Advances in aquaculture research and development: Biennial report 1998 and 1999
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The report provides an account of the achievements of the SEAFDEC Aquaculture Department made in the period 1998-1999. During these 2 years, 4 critical areas of concern were addressed: poverty alleviation; food security; environment-friendly technology; and, export/cash crops.
SEAFDEC/AQD. (2000). Advances in aquaculture research and development: Biennial report 1998 and 1999. Tigbauan, Iloilo, Philippines: Aquaculture Department, Southeast Asian Fisheries Development Center. http://hdl.handle.net/10862/739
PublisherAquaculture Department, Southeast Asian Fisheries Development Center
- Annual Reports 
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Institutional capacity development for sustainable aquaculture and fisheries: Strategic partnership with local institutions RF Agbayani & JD Toledo - In K Tsukamoto, T Kawamura, T Takeuchi, TD Beard Jr. & MJ Kaiser (Eds.), Fisheries for Global Welfare and Environment: Memorial Book of the 5th World Fisheries Congress 2008, 2008 - TerrapubMany people living in the rural areas in the Philippines, as in other developing countries in Southeast Asia, depend on aquatic resources for their food and livelihood. For the past two decades, the Aquaculture Department of the Southeast Asian Fisheries Development Center (SEAFDEC-AQD) has been working with fishing communities and people’s organizations, business sector, local government units, national government agencies, non-government organizations (NGOs) and academic and other research institutions to promote the efficient conservation, management and sustainable development of the country’s fisheries and aquatic resources so that these may continue to serve the needs of the people today and tomorrow. Using the lessons learned from those two decades of multi-sectoral and inter-disciplinary collaborations, SEAFDEC-AQD launched in late 2006 a project called Institutional Capacity Development for Sustainable Aquaculture (ICDSA) to hasten the transfer to and adoption by coastal villagers of appropriate technologies that would enhance the productivity of aquatic resources and at the same time safeguard the fragile balance of the aquatic ecology. The experience of SEAFDEC in coastal resource management shows that it is important to engage the collaboration of the local government units and other “on-the-ground” institutions, such as NGOs and people’s organizations, to be able to introduce effectively any social and technological interventions to target community-beneficiaries. However, before a fruitful collaboration among these institutions could be attained, there is a need to build their capacities, and those of the beneficiaries, for the vital roles that they play in the implementation of livelihood projects and environmental management programs. As of January 2008, SEAFDEC-AQD is implementing ICDSA projects in four provinces—Antique, Capiz, Guimaras and Northern Samar in central Philippines. In the pipeline are similar projects for a province in southern Philippines and two provinces in the north.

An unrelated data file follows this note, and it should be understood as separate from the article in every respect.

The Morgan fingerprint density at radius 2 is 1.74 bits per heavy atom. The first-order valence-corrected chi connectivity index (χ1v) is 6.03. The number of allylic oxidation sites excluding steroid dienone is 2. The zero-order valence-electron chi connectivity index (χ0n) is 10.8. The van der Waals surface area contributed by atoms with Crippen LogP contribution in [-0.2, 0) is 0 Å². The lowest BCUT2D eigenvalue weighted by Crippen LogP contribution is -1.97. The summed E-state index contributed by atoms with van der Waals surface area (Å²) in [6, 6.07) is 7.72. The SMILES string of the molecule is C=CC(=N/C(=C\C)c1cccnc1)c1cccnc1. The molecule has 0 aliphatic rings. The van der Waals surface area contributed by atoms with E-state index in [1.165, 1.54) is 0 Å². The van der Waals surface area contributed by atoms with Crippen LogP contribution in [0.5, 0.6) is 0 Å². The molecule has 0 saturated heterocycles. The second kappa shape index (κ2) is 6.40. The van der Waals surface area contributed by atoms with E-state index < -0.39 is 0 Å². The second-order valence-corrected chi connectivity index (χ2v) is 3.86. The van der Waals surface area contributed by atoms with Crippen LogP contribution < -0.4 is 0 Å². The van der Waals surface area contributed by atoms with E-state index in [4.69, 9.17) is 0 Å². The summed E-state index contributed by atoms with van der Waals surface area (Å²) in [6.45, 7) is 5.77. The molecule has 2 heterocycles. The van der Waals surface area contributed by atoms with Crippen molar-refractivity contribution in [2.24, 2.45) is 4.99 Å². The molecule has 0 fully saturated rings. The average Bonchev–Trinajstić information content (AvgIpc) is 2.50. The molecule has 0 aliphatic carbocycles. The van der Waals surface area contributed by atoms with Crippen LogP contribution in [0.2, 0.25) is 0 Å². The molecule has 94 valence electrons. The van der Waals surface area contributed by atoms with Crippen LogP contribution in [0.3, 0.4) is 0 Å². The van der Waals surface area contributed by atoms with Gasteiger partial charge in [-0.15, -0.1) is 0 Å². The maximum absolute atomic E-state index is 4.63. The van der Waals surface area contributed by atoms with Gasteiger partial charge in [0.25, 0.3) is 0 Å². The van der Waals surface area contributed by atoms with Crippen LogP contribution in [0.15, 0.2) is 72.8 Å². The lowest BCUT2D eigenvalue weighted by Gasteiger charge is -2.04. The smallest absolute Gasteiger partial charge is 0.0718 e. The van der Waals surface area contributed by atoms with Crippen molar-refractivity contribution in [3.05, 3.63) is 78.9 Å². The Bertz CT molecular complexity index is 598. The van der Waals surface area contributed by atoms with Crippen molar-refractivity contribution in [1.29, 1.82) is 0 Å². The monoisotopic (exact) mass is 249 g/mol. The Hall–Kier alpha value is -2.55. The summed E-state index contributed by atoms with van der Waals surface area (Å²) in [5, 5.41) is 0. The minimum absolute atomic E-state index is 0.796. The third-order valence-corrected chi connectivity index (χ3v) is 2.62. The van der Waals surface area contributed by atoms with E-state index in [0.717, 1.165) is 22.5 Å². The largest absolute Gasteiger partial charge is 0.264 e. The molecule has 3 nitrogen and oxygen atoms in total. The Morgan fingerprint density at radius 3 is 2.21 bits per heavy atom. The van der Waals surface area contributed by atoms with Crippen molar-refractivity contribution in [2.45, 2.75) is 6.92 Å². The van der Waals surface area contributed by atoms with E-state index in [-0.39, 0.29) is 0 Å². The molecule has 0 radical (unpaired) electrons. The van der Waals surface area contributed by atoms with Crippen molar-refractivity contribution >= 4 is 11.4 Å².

Book chapterQF Miravite - In D Spurgeon (Ed.), Give us the Tools: Science and Technology for Development, 1979 - International Development Research CentreIn 1977, scientists at the Southeast Asian Fisheries Development Centre (SEAFDEC) in the Philippines became the first anywhere to succeed in breeding milkfish (Chanos chanos) in captivity. The advance was made possible by an IDRC grant, approved in 1974, for a three-year project of research in the breeding and rearing of this important source of protein. The initial grant, for $826,000, was renewed for another three years in December 1978 in the amount of $421,100.
Conference paperT Senta, S Kumagai & L Ver - In Proceedings of the International Milkfish Workshop Conference, May 19-22, 1976, Tigbauan, Iloilo, Philippines, 1976 - Aquaculture Department, Southeast Asian Fisheries Development CenterLocation of spawning grounds of milkfish is one of the most important steps towards gaining knowledge on the spawning habits of the fish as well as the early life history and nature of its eggs and larvae. The present study is an attempt towards this objective. Surveys were made in selected areas in the sea around the Panay Island and milkfish eggs were collected on several occasions from surface to 20 m depth water by towing with larval nets. The eggs floated in the water in a glass jar. The eggs and newly hatched larvae had the same characteristics as described by Delsman (1929). A comparative study has been made to distinguish milkfish eggs from other more or less similar size pelagic eggs of fishes occurring in the same waters at the same time.